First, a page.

Local author Michael R. Virgintino has written what has to be the definitive history (if only because I don’t believe there’s another one) of Freedomland , the amusement park that went up in 1960 on the site of what became Co-Op City. I visited the place several times back then when I was a wee lad, and although it didn’t compare, in my opinion, with the World’s Fair that opened in 1964 (?), it offered pretty good entertainment and I still have fond memories of the place. Probably won’t excite those born long after it was razed, it’s an interesting bit of history.
“Freedomland U.S.A.: The Definitive History”
The Tale Of America’s History-Themed Park In The Bronx
The Bronx, New York – February 1, 2019 -- Freedomland U.S.A.: The Definitive History is a new book that documents the entire story from conception to bankruptcy of one of the most innovative and beloved theme parks in America. Published by Theme Park Press, the world's leading independent publisher of books about the Disney company and its history, its films and animation, and its theme parks, the 300+-page tale includes first-time interviews with park employees and never before published photographs. Located in New York City, Freedomland U.S.A. was celebrated as the “Disneyland of the East.” While it survived only five seasons (1960-1964), to this day the park generates fond memories among baby boomers who enjoyed its American history-themed attractions.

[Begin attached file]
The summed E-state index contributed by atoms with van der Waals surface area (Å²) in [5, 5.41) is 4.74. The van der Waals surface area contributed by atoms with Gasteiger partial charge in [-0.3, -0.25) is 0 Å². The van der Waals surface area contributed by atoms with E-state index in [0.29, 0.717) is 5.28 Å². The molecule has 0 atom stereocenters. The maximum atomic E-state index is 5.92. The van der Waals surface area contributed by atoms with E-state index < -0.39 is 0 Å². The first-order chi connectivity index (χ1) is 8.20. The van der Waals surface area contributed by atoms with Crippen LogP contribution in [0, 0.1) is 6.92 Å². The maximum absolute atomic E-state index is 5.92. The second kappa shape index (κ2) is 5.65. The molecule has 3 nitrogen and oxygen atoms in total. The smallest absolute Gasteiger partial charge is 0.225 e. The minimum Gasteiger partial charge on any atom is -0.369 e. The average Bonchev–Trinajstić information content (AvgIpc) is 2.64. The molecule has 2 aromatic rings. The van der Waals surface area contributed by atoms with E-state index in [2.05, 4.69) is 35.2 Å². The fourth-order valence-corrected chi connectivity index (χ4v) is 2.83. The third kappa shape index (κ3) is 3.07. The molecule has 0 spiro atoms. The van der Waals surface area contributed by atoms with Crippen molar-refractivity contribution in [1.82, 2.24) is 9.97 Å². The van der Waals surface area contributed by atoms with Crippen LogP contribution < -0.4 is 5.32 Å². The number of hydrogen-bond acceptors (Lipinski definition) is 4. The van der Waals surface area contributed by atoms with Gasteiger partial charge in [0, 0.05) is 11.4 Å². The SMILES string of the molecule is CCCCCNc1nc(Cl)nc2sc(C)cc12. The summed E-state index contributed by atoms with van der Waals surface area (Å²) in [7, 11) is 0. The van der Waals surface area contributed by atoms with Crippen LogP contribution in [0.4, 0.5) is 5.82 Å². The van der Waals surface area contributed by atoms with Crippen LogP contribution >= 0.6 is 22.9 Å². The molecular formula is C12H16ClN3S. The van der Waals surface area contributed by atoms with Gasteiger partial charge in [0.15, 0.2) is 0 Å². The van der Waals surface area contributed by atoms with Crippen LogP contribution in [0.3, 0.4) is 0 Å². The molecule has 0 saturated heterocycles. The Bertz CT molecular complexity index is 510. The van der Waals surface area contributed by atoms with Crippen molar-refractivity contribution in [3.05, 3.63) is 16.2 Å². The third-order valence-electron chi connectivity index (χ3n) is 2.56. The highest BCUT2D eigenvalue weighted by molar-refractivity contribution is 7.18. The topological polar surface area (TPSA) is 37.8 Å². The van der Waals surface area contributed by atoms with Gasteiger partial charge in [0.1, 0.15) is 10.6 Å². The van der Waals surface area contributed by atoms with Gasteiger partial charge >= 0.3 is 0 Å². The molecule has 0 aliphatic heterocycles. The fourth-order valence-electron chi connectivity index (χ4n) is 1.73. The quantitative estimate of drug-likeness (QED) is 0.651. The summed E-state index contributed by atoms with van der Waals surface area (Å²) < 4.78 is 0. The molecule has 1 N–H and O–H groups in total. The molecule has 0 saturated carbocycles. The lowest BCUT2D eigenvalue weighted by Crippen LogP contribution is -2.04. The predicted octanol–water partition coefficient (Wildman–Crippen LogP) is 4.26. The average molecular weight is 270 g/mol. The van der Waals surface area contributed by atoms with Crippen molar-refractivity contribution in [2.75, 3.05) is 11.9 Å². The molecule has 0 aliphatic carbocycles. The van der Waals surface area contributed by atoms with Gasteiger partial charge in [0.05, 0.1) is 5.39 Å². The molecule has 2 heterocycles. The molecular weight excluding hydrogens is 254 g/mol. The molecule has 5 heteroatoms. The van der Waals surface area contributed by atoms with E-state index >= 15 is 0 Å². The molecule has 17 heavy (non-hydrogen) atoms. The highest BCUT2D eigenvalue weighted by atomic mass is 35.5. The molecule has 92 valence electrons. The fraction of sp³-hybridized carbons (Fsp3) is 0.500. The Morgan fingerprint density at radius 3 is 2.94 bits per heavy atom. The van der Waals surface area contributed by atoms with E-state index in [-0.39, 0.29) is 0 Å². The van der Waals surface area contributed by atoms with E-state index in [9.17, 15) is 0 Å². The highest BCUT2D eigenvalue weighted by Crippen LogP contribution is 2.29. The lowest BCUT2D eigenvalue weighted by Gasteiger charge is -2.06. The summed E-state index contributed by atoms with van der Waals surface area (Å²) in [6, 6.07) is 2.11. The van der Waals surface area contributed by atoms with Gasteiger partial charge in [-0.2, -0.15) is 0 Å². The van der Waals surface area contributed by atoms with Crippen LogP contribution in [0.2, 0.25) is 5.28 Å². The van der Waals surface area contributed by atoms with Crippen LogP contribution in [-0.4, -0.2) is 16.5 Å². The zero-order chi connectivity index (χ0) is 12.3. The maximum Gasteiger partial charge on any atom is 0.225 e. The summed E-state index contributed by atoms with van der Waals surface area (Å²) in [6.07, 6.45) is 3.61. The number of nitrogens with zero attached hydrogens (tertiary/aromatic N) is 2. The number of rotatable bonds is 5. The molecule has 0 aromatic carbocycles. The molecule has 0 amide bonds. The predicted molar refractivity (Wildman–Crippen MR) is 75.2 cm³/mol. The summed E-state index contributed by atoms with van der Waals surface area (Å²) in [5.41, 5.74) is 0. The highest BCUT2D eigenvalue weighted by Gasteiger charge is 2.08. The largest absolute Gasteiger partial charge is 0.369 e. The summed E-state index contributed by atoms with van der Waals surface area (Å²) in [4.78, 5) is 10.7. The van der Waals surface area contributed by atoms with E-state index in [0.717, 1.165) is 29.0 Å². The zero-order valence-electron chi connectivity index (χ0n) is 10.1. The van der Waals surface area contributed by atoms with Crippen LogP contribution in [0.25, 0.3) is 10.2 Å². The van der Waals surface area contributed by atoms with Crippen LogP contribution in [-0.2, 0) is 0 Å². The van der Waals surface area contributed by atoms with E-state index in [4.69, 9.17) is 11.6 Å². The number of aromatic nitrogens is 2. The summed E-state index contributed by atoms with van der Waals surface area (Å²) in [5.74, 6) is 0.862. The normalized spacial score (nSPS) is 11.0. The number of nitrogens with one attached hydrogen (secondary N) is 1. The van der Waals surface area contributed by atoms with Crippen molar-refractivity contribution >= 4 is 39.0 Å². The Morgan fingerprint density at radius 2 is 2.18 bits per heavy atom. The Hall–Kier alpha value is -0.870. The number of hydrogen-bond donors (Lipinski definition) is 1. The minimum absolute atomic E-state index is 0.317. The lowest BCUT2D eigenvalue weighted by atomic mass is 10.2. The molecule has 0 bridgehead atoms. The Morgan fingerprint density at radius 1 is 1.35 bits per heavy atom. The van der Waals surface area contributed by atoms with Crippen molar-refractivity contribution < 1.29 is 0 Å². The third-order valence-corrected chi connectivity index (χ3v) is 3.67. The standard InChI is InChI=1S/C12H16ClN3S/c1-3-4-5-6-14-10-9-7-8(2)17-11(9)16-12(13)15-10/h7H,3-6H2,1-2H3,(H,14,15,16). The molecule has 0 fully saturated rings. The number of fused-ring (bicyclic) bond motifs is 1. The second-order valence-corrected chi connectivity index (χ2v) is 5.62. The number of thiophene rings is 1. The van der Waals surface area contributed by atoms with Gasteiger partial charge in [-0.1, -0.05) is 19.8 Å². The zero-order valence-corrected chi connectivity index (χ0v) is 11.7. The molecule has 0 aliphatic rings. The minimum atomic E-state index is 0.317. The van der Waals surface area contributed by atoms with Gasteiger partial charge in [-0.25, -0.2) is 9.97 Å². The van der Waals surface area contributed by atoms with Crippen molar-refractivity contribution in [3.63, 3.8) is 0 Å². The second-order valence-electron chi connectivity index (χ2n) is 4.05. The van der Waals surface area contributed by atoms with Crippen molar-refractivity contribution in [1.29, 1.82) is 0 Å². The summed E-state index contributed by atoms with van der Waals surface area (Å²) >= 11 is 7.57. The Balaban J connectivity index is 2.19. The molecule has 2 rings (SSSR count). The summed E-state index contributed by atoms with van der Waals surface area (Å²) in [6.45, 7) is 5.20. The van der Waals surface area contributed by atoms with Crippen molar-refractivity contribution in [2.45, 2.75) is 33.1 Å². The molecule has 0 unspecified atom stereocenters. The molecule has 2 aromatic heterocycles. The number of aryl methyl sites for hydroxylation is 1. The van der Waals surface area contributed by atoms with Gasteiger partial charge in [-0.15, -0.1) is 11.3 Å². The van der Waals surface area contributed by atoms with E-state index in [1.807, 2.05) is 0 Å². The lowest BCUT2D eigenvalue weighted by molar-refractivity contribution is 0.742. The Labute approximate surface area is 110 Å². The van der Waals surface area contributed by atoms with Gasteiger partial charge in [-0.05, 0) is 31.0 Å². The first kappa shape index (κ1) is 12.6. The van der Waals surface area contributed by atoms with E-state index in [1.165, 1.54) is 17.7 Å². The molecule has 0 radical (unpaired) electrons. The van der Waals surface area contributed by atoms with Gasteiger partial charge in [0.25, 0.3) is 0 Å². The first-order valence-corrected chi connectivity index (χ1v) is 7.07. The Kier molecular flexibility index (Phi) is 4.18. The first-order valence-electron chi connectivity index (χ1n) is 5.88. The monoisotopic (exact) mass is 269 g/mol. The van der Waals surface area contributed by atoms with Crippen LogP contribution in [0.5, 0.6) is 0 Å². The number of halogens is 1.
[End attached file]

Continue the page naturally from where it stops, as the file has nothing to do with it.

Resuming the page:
Freedomland U.S.A. was conceived and built by C.V. Wood and his Marco Engineering Company. Known to many as Woody, he was Disneyland’s first employee and he brought Walt Disney’s imagination to life by leading the team that built that park. He then created Marco Engineering to build theme parks and other venues across the country. Six Flags Over Texas in Arlington and the community of Lake Havasu, Arizona, continue to prosper. The northeast Bronx marshland that featured Freedomland U.S.A. eventually became a housing development and a shopping center.
The book is available on Amazon (http://amzn.com/1683901770) at the suggested retail price of $24.95. It also can be located on eBay, Goodreads and Barnes&Noble. The book is authored by Michael R. Virgintino, a journalist and marketing/public relations executive raised in the neighborhood immediately outside the park. Freedomland U.S.A.: The Definitive History is an extension of his childhood memories and park history that he has captured in magazine and online articles, and on Freedomland U.S.A. social media (Facebook, Instagram and Twitter).
“Freedomland U.S.A. is both New York City history and a significant portion of America’s theme park history,” said the author. “America never had seen anything like it and we certainly never will see it duplicated. It was conceived to tell the story, in an entertaining way, of America’s history. Today’s parks, with a few exceptions, are built solely for thrills.”
An Entertainment Placeholder